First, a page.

Over the last decade, the video surveillance security industry has morphed drastically in attempts to keep pace with both the consumer electronics and enterprise IT markets. This has created a steep learning curve for law enforcement as well as individuals in the judicial system.
A 2012 survey titled “A national survey of judges on judging expert evidence in a post-Daubert world: 2012” states that:
- 48% of U.S. judges say they are not adequately prepared to deal with the range of “scientific or technical evidence” presented in court
- 96% could not demonstrate two of the four Daubert Standard criteria. Daubert, named for a specific legal case in 1993, refers to the rules of evidence regarding the admissibility of expert witnesses' testimony during United States federal legal proceedings.
By definition, any probative information stored or transmitted in a digital format (1s and 0s) falls under the rules of Digital Evidence, as it pertains to the Federal Rules of Evidence; this includes information on computers, audio files, video recordings, and digital images.
Over 95% of all video systems sold and
Currently, when video from a video surveillance system is obtained as evidence, it is treated with the old school analogue mentality of “What you see is what you get.” Over 95% of all video systems sold and deployed today consist of IP edge devices running an operating system, servers, and some form of network accessible storage. This places almost all pieces of today’s video systems into the same vector of cyber and data security threats that any other device attached to a network is subject to. With this in mind, let’s look at the U.S. Federal Rules of Evidence (FRE) that pertain to digital evidence, and examine how “digital” video is affected.
FRE 401-403: Relevance
- FRE 401: Definition of “Relevant Evidence”
- FRE 402: Relevant Evidence Generally Admissible; Irrelevant Evidence Inadmissible
- FRE 403: Exclusion of Relevant Evidence on Grounds of Prejudice, Confusion, or Waste of Time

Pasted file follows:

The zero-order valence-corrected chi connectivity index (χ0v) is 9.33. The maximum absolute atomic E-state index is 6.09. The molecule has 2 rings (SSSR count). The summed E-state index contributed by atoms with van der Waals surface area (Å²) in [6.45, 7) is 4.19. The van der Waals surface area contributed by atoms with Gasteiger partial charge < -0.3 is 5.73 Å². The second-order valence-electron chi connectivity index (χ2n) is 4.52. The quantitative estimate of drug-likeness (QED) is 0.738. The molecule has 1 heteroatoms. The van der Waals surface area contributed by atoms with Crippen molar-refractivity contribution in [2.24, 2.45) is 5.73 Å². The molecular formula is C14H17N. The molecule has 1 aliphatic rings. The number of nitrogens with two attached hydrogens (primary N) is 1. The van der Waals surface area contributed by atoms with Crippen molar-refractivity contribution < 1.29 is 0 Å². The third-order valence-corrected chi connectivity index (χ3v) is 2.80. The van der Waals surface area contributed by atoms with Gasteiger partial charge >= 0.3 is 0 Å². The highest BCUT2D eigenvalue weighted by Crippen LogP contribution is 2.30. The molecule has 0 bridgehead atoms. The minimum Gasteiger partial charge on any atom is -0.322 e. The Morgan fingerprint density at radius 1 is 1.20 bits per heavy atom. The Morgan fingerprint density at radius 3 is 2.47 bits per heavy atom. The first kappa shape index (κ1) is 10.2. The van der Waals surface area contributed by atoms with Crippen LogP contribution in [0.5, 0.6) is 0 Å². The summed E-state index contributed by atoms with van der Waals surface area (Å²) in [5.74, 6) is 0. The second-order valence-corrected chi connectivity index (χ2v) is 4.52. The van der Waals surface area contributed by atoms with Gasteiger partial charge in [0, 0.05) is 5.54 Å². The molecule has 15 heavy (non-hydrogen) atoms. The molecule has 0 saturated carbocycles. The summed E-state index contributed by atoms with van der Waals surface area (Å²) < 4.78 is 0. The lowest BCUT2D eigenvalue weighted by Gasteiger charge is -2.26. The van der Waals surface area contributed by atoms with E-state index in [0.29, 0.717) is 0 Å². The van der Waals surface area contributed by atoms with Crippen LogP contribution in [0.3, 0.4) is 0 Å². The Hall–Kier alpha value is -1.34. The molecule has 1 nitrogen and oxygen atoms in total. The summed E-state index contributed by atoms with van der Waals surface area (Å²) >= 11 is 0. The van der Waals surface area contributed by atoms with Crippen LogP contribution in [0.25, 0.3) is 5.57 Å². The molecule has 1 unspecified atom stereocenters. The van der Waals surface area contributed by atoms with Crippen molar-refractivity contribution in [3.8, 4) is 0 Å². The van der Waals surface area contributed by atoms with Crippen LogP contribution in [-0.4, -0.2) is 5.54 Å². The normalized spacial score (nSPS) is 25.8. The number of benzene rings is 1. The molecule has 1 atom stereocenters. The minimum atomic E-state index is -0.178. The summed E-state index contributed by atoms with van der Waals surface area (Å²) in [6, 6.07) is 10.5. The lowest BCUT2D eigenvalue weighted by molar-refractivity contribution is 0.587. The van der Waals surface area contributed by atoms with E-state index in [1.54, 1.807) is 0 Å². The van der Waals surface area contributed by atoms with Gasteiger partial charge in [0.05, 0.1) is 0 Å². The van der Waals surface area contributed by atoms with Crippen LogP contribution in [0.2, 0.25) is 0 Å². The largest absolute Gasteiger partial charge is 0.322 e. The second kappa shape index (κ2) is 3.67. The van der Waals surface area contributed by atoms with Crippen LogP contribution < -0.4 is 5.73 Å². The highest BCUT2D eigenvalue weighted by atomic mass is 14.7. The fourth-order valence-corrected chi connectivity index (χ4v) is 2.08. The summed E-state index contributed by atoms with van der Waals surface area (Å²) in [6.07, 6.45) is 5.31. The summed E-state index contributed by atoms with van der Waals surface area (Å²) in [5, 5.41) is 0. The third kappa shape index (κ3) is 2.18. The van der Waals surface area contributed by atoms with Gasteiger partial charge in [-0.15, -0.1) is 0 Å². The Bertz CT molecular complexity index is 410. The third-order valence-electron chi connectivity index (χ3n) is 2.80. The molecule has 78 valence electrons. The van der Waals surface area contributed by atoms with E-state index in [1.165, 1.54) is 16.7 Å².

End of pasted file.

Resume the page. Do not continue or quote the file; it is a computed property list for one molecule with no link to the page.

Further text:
To reduce storage consumption and increase retention times, some integrators and owners will reduce the frame rate along with the resolution to better leverage their storage. Reducing frames per second (FPS) or resolution can produce video that could be misinterpreted by missing key actions within an event. Do a comparison of 15 FPS to 3.75 FPS video in an active scene and see what is missing.
FRE 901 (and 902): Authentication
- To satisfy the requirement of authenticating or identifying an item of evidence, the proponent must produce evidence sufficient to support a finding that the item is what the proponent claims it is
This rule plays the most crucial role when dealing with digital video evidence in today’s network environment. Typical Network Video Recorder (NVR) manufacturers record and store video in a basic file format such as *. G64 or *.AVI. While this varies from vendor to vendor, recorded files usually follow a naming convention based on time, date, and camera ID. Video files stored in this fashion can be searched, played back, and or tampered with by simply accessing the network share that in most cases is readily available by simple browsing. Besides cyber threats, one of today’s biggest concerns is incident video being leaked or posted on social media by an internal source, and this can still be accomplished without an individual having video system privileges. If the correct codecs are installed, video can be manipulated and reloaded via a simple network connection.
Most NVR vendors also utilise classic “watermarking” as their only form of video authentication. As specified by the Scientific Working Group Imaging Technology (SWGIT), watermarking is considered video tampering: “Watermarking is a potentially irreversible process of embedding information into a digital signal. It modifies the content of the files and can persist as a part of the file. This process may change the image content as it was captured by the camera. Watermarking may occur at the time of recording, at the time the video or images are exported from the system, or during post- processing. Watermarking is not recommended” (Section 17 Digital Imaging Technology Issues for the Courts)